We were back to it hanging, but things were now solid as the battery/acid damage was out of the way. Address line A6 was found to be low amplitude, and the SRAM256 card was dragging it low. Removing the card put the 9000 into a mode where it was looking for the SRAM 256 card (Forat firmware and card), so it would not come up. From the schematic, -12v would go to A6 on the SRAM card if it were reversed (surprise!). I traced the shorted A6 line to a PAL on the SRAM256 card, and socketed the chip. Lifting the PALs leg enabled the card to be plugged back in. Bruce Forat was contacted for parts, but by the time he came back with a price I was well into reverse engineering the card fitted detection in the PAL using a logic analyzer and 8080 disassembler. Clearly the address decoding part of the PAL was still good as after zapping the code that looks for the card everything came up. The customer wanted to go this route as he wanted to see what else was bad on the 9000 (i.e. was it a write-off) before spending more on it. As the PAL is socketed he can eventually order the PAL from Bruce, and fit it along with the original firmware eprom.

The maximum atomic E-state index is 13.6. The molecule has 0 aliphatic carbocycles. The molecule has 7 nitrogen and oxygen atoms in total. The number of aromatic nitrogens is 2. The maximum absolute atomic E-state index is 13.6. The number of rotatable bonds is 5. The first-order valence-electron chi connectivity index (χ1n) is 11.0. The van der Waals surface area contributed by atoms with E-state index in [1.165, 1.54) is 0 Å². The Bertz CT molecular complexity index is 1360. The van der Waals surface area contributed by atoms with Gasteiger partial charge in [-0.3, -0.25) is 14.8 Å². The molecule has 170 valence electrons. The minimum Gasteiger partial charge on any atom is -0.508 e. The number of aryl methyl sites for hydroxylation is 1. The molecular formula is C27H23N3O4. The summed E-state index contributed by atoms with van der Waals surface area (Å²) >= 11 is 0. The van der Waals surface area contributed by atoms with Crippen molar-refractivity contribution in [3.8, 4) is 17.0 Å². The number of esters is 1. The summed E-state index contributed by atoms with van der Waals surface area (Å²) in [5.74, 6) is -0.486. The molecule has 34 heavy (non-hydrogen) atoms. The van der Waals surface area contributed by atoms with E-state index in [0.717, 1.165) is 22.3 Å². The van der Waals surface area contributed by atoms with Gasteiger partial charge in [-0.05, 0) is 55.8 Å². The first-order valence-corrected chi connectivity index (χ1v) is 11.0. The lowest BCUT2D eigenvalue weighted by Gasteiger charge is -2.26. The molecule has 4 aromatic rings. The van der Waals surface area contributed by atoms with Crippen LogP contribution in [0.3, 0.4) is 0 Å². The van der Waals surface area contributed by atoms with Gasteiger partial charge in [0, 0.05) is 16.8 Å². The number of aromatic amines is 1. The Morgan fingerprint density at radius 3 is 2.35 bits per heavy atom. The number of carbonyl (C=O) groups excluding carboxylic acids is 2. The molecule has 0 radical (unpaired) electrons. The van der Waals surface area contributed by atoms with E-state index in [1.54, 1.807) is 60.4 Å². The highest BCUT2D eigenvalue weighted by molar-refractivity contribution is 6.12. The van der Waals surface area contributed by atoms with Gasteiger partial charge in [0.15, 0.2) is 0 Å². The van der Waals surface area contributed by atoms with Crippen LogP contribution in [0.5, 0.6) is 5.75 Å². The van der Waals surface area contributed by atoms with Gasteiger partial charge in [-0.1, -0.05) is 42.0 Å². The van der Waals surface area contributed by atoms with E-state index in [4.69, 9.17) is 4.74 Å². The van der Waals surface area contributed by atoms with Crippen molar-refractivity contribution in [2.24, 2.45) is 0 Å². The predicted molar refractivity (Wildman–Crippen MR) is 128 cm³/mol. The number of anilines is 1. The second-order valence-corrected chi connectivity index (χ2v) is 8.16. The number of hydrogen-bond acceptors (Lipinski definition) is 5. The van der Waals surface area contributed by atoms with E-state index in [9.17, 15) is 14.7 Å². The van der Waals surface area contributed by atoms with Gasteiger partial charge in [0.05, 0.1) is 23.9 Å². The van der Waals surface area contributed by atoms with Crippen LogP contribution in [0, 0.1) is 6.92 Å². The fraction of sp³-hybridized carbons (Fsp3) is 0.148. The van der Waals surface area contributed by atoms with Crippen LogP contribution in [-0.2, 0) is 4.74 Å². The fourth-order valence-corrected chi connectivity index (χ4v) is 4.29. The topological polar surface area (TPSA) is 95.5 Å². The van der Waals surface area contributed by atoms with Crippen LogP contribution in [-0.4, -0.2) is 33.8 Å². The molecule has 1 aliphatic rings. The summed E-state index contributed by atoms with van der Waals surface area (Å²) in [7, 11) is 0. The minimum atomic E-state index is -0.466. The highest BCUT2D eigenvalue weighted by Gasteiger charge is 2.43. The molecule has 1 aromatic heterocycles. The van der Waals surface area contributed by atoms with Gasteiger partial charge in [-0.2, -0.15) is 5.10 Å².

Testing showed the floppy controller was bad, and a chip change fixed that (did the cable get reversed at some point?). Last thing was to replace the screen with a more modern high contrast led back-lit one. Customer sent me a YouTube video of it in action that night, he is delighted!
Ace Tone Rhythm Ace
I have an interest in old, analog, drum machines, and take them in for service. Sheldon brought to of these model FR-1 units in for service; one was in pieces, the other had gummed up switches, and was generally sad. The biggest issue I has was a lack of schematic, so if anyone has one to share I would appreciate it. They also wired the boards into these units in a way that makes it extremely difficult to work on them. A full service was carried out on both, and both were fully re-cap’d as one had low volume, and the other excessive hum.